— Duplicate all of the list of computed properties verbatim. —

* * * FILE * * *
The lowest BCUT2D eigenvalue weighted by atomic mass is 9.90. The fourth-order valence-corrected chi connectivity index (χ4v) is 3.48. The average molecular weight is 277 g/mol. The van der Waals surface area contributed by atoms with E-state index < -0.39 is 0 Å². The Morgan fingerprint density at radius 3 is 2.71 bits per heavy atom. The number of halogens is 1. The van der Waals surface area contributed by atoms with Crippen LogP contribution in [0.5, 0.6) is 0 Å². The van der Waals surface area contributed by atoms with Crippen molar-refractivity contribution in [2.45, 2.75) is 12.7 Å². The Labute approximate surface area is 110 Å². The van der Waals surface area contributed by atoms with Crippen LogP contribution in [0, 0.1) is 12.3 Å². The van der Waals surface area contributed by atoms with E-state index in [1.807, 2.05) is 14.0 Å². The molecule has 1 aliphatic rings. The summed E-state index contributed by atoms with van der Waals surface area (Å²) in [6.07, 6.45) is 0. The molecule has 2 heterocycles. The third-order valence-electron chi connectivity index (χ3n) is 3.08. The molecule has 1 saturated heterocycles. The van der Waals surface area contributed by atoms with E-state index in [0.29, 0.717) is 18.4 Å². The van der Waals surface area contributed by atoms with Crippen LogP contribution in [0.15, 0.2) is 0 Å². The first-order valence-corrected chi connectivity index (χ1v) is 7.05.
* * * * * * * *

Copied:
The lowest BCUT2D eigenvalue weighted by atomic mass is 9.90. The fourth-order valence-corrected chi connectivity index (χ4v) is 3.48. The average molecular weight is 277 g/mol. The van der Waals surface area contributed by atoms with E-state index < -0.39 is 0 Å². The Morgan fingerprint density at radius 3 is 2.71 bits per heavy atom. The number of halogens is 1. The van der Waals surface area contributed by atoms with Crippen LogP contribution in [0.5, 0.6) is 0 Å². The van der Waals surface area contributed by atoms with Crippen molar-refractivity contribution in [2.45, 2.75) is 12.7 Å². The Labute approximate surface area is 110 Å². The van der Waals surface area contributed by atoms with Crippen LogP contribution in [0, 0.1) is 12.3 Å². The van der Waals surface area contributed by atoms with E-state index in [1.807, 2.05) is 14.0 Å². The molecule has 1 aliphatic rings. The summed E-state index contributed by atoms with van der Waals surface area (Å²) in [6.07, 6.45) is 0. The molecule has 2 heterocycles. The third-order valence-electron chi connectivity index (χ3n) is 3.08. The molecule has 1 saturated heterocycles. The van der Waals surface area contributed by atoms with E-state index in [0.29, 0.717) is 18.4 Å². The van der Waals surface area contributed by atoms with Crippen LogP contribution in [0.15, 0.2) is 0 Å². The first-order valence-corrected chi connectivity index (χ1v) is 7.05.